Tag: BBC documentary
Rwandan intelligence chief Emmanuel Karenzi Karake was arrested last Saturday in London on a European arrest warrant. The warrant was based on a Spanish court’s 2008 indictment of Karake and 39 other top Rwandan officials for genocide – that is, the massacre of Rwandan Hutu civilians and refugees in Rwanda and the Democratic Republic of the Congo. KPFA’s Ann Garrison has the story.
During the first week of May, President Obama’s National Security Council (NSC) Advisor Susan Rice met with Ugandan President Yoweri Museveni in New York City. NSC spokesperson Bernadette Meehan then released a statement about their conversation. Ugandan American journalist Milton Allimadi, writing in the New York City-based Black Star News, called the NSC release “newspeak on steroids.” This is a conversation with Milton Allimadi.
International argument over “Rwanda’s Untold Story,” the BBC documentary that upends widely held belief about the Rwandan massacres of the 1990s and discredits the authoritarian regime of President Paul Kagame, continues in the European, African and U.S. press. Earlier this week, Belgium canceled 40 million Euro in development aid because “Rwanda continues to fail to make any progress in the areas of press freedom and good governance.”
The government of Rwanda has established a Commission of Inquiry to indict the BBC for the crime of genocide denial. In its recently aired documentary, “Rwanda’s Untold Story,” the government and its supporters have accused the BBC of bias and speaking only to one side. This week, however, when Belgian scholar Filip Reyntjens offered to speak to the commission in response to those attacking him for what he told the BBC, they refused to speak with him.
A Rwandan witness for a French court investigating the assassination of two African presidents, Rwandan President Juvenal Habyarimana and Burundian President Cyprien Ntaryamira, in 1994 has gone missing and is reported to have been kidnapped in Nairobi, Kenya. The witness, Emile Gafirita, is a former bodyguard to Rwandan President Paul Kagame. KPFA’s Ann Garrison has the story.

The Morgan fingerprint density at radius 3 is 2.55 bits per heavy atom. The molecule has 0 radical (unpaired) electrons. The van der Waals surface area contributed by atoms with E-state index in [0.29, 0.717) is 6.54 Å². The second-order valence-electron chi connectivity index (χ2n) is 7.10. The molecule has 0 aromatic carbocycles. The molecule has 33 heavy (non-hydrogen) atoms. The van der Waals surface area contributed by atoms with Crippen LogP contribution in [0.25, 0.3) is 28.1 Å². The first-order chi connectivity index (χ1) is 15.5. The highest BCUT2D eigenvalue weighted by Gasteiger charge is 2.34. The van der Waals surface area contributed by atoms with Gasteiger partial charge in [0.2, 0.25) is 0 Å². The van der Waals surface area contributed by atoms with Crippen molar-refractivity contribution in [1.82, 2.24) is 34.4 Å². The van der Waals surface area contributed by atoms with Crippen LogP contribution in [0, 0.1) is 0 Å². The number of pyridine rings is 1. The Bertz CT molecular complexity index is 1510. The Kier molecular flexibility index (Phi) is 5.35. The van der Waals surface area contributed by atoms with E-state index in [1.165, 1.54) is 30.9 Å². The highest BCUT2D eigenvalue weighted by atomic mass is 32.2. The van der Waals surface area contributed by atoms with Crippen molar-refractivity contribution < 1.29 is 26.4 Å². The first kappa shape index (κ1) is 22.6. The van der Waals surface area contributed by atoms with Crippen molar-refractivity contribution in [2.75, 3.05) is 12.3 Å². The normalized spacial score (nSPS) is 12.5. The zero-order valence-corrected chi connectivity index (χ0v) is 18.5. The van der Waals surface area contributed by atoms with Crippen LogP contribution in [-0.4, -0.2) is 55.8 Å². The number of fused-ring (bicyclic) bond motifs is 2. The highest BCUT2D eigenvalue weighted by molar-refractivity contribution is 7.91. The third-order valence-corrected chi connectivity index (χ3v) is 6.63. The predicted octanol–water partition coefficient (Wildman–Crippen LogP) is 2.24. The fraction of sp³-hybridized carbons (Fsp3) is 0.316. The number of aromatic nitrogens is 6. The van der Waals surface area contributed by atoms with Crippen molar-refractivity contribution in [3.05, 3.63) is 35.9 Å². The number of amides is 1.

After becoming the leader of the Rwandan Diaspora’s opposition to the authoritarian regime of Rwandan President Paul Kagame, Victoire Ingabire returned to Rwanda to run against him in the 2010 election. She was instead placed under house arrest shortly after her return and is now serving a 15 year sentence. This week the African Court of Human and People’s Rights agreed to hear her case on appeal, in Arusha, Tanzania.
“Rwanda’s Untold Story,” a controversial BBC documentary first aired in the U.K. on Oct. 1, undermines the rationale for military action against the FDLR fighters in the eastern Democratic Republic of the Congo’s North Kivu Provinces. The FDLR has been described as the militia that committed the Rwandan Genocide in 1994, but the documentary suggests that no one was more responsible than Rwanda’s President Paul Kagame himself.
The BBC documentary, “Rwanda: The Untold Story,” has become the subject of fierce argument including many open letters to the BBC both applauding and attacking it. Paul Kagame accused the BBC of “genocide denial” and his state newspaper, The New Times, even called on the International Criminal Court to indict the network and/or its producers. KPFA’s Ann Garrison spoke to international criminal defense attorney Peter Erlinder.
A new BBC documentary titled “Rwanda: The Untold Story” upended the world’s basic beliefs about what really happened during the Rwandan war and genocide of the 1990s. The history that the documentary challenges is not legally enforced in the United States, as it is in Rwanda, but it is ideologically central to U.S. foreign policy. The bombing of both Libya and Syria were prefaced by U.S. officials’ urgent warnings that we must “stop the next Rwanda.”